Why two paragraphs of tedious summary about an irrelevant political group long gone from the American landscape? Because this fascinating documentary, "The Weather Underground," covers most of this material in minute detail through a collection of vintage news reports, documents, film footage, recreations, and interviews. Made a couple of years ago and aired widely on PBS, which is where I saw part of it and wanted more, the documentary revisits many of the principal players more than two decades after the group dissolved. We get to see and hear Billy Ayers, Bernadine Dohrn, Mark Rudd, Naomi Jaffe, David Gilbert, Brian Flanagan, and Laura Whitehorn reminisce about their days as revolutionary fighters battling for the soul of America. Moreover, interviews with former SDS leader Todd Gitlin, former Black Panther Kathleen Cleaver, and FBI agent Don Strickland provide a different point of view on the activities of the Weather Underground. By listening to these people recount their experiences, we learn more about how angry radicals became over the murder of Black Panther leader Fred Hampton, about how the group helped Timothy Leary escape from prison, and learn to marvel in awe at the massive comb over Mark Rudd sported as a young communist revolutionary.
It's not too difficult to see where the filmmakers' loyalties lie regarding the activities of the Weather Underground. Although careful not to make them look too cool, it's fairly obvious the presentation aims to present these characters as admirable figures. They placed a baseball bat in Billy Ayers's hands as he strolled down memory lane remembering the "Days of Rage" fiasco. While we could write off this stunt as sensationalism, it's more problematic to examine the questions put to the various members. Why did Kathy Boudin's name never come up in the film? Probably because Boudin, unlike many members we see here, did kill people in the name of a revolutionary cause. In the early 1980s, she joined the Black Liberation Army and took part in an armored car robbery that resulted in the deaths of two police officers and a security guard. The ghost of Boudin is apparently a problem the filmmakers wished to avoid, although I should credit them for interviewing David Gilbert, a man currently serving a life sentence for his involvement in the same crime. It just seems most of the questions don't dig too deeply into the questionable practices of the Weather revolution. Then again, maybe they don't need to; several of the former members appear as though they're having problems coming to terms with their past behavior. That's a hopeful sign.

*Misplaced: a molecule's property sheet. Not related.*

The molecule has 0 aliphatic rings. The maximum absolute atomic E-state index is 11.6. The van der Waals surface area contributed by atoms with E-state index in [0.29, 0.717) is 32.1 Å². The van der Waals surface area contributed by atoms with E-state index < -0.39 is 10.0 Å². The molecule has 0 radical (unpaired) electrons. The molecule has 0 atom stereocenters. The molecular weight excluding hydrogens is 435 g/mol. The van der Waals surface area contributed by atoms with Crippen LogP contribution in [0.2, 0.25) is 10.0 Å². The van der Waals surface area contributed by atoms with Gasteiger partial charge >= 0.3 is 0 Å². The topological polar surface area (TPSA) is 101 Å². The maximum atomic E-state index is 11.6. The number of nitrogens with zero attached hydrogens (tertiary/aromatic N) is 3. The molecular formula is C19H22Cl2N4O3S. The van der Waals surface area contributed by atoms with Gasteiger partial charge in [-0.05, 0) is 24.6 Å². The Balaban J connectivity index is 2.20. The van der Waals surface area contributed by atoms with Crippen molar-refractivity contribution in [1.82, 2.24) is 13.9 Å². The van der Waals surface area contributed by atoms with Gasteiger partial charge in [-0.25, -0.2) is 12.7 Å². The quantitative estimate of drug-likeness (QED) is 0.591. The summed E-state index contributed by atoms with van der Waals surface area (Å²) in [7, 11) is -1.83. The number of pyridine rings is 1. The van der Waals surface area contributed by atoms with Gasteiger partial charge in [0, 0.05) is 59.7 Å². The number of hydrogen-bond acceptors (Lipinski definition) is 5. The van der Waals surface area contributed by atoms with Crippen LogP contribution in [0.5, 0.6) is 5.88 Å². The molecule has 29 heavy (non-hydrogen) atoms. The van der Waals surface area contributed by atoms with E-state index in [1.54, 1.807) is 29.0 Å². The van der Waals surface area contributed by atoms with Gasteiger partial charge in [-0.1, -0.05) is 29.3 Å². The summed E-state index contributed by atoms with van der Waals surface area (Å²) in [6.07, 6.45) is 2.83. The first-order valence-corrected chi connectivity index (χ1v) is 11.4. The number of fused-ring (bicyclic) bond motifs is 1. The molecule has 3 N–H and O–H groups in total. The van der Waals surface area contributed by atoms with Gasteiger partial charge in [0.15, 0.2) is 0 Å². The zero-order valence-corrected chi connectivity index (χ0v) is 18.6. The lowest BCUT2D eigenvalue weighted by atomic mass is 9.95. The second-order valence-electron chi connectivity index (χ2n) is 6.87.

Although I've had rough words in the past about these people and their despicable actions, I had a tough time disliking them in the film. A few of them, primarily Mark Rudd and Brian Flanagan, seem like people you could sit down with for a few hours and have an interesting conversation about any topic. The commentary track with Ayers and Dohrn is well worth a listen primarily for the realization that even stolid commies have a self-deprecating sense of humor. But you also discover that several of these people aren't quite ready to repudiate their former positions. I think it was Laura Whitehorn who said she would do it all over again if given the chance, a view that is hardly encouraging. Give this one a watch, though. It's mesmerizing.